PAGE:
After fake bomb threats were called in to at least 42 Jewish community centers on Jan. 9 and Jan. 18, including the Marcus Jewish Community Center, the Jewish Federation of Greater Atlanta’s director of communitywide security said Jewish Atlanta responded quickly, professionally and appropriately.
Upon assessing the phoned-in threat Jan. 9 and consulting with local law enforcement, the Marcus JCC did not evacuate but did conduct a search of the entire campus.
The 16 threats that day and 27 on Jan. 18, including Nashville’s Gordon JCC both days, are under investigation by local, state and federal authorities and the Secure Community Network, which focuses on security for Jewish institutions under the auspices of the Jewish Federations of North America and the Conference of Presidents of Major American Jewish Organizations and has a partnership with the JCC Association of North America.
“If anything, the threats are a reminder to people to realize how important their emergency action and security plans are,” said Cathal Lucy, who oversees communitywide security for Atlanta’s Federation. “The JCC reacted professionally, and their enhancements to the security program recently worked well.”
Through the Secure Community Network, the Marcus JCC had clear protocols to follow in response to the bomb threat. That security program is open to any institution in the Atlanta Jewish community through Federation.
Even though all the bomb threats were hoaxes, Lucy said people in Atlanta need to make security a priority and take threats seriously.
“I think people should take security seriously every day,” he said. “I don’t think you should react only when something happens. People need to be on their security protocols. We all see what happens around the world on a daily basis; it could happen anywhere.”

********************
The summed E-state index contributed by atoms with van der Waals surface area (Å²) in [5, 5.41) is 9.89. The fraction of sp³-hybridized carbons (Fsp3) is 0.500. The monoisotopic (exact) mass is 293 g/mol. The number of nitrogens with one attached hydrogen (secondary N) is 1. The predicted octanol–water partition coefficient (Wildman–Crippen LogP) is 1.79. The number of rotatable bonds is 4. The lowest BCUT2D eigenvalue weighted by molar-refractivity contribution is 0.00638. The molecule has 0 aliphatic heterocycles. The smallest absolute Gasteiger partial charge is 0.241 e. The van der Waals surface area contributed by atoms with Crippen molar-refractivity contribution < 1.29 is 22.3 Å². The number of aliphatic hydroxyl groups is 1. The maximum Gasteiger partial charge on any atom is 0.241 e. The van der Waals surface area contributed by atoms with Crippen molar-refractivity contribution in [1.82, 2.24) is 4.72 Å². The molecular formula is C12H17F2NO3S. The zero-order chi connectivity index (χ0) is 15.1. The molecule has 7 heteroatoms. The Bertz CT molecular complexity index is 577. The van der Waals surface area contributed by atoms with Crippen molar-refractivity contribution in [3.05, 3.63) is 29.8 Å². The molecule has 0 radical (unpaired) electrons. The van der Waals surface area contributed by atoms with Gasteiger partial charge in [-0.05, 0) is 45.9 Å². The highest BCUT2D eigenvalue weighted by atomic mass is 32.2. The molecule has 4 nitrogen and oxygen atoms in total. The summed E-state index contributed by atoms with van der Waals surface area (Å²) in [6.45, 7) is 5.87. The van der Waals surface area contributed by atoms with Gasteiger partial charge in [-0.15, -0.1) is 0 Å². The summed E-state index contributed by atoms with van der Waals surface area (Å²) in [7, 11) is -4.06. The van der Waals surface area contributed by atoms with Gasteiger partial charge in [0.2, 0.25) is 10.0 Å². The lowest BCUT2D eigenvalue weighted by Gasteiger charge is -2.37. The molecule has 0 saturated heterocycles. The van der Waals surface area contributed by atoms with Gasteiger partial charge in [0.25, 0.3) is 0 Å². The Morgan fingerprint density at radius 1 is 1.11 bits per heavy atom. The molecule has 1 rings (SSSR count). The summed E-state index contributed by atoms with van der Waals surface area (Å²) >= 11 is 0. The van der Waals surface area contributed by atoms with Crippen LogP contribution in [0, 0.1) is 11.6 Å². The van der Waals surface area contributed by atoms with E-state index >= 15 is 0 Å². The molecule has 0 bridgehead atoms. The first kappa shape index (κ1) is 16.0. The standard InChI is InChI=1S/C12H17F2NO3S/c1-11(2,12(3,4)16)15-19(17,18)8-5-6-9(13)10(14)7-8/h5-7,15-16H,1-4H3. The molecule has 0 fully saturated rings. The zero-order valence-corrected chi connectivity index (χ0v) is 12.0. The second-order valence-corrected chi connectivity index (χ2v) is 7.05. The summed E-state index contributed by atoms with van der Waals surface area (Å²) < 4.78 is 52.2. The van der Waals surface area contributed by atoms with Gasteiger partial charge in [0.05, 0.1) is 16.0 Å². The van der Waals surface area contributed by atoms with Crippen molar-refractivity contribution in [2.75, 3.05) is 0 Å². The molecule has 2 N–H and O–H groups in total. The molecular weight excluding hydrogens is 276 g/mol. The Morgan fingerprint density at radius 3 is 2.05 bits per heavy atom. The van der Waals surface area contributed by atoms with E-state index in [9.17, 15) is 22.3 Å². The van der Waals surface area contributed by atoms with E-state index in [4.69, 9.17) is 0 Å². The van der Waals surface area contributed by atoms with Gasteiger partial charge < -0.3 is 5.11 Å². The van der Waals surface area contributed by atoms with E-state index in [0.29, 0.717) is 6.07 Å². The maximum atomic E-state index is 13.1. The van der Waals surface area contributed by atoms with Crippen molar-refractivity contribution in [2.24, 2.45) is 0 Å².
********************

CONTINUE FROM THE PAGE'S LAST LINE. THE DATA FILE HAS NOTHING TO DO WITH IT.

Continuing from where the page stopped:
Robbie Friedmann, the director of the Georgia International Law Enforcement Exchange at Georgia State University, said that because Jewish facilities such as synagogues and community centers are easy targets, threats against them cannot be taken lightly.
If a facility receives a threat, Friedmann said, the first step is to notify law enforcement.
“Synagogues and community centers are considered high-value targets,” Friedmann said. “Local authorities will usually react quickly to a threat. The situation is far better here than it is in, say, France or Holland, but we don’t want our heads buried in the sand.”
Friedmann also said that because of the First Amendment, a threat against an institution that is not specific, likely or imminent could be protected from prosecution as free speech.
In addition to Dunwoody and Nashville, the JCCs receiving threats in January included Charlotte, Birmingham, Orlando, Miami and cities in more than a dozen other states.
“We are concerned about the anti-Semitism behind these threats,” David Posner, who advises local JCCs on security as the director of strategic performance for the JCC Association of North America, said in a statement. “While the bombs in question are hoaxes, the calls are not.”
In response to the wave of bomb threats against Jewish institutions, the Secure Community Network held a webinar that drew more than 700 participants to go over bomb threat protocols and procedures.
“The more information you have, the easier it is to react to the situation,” Lucy said. “What we try to promote is security on a daily basis and making sure that people are practicing the proper protocol.”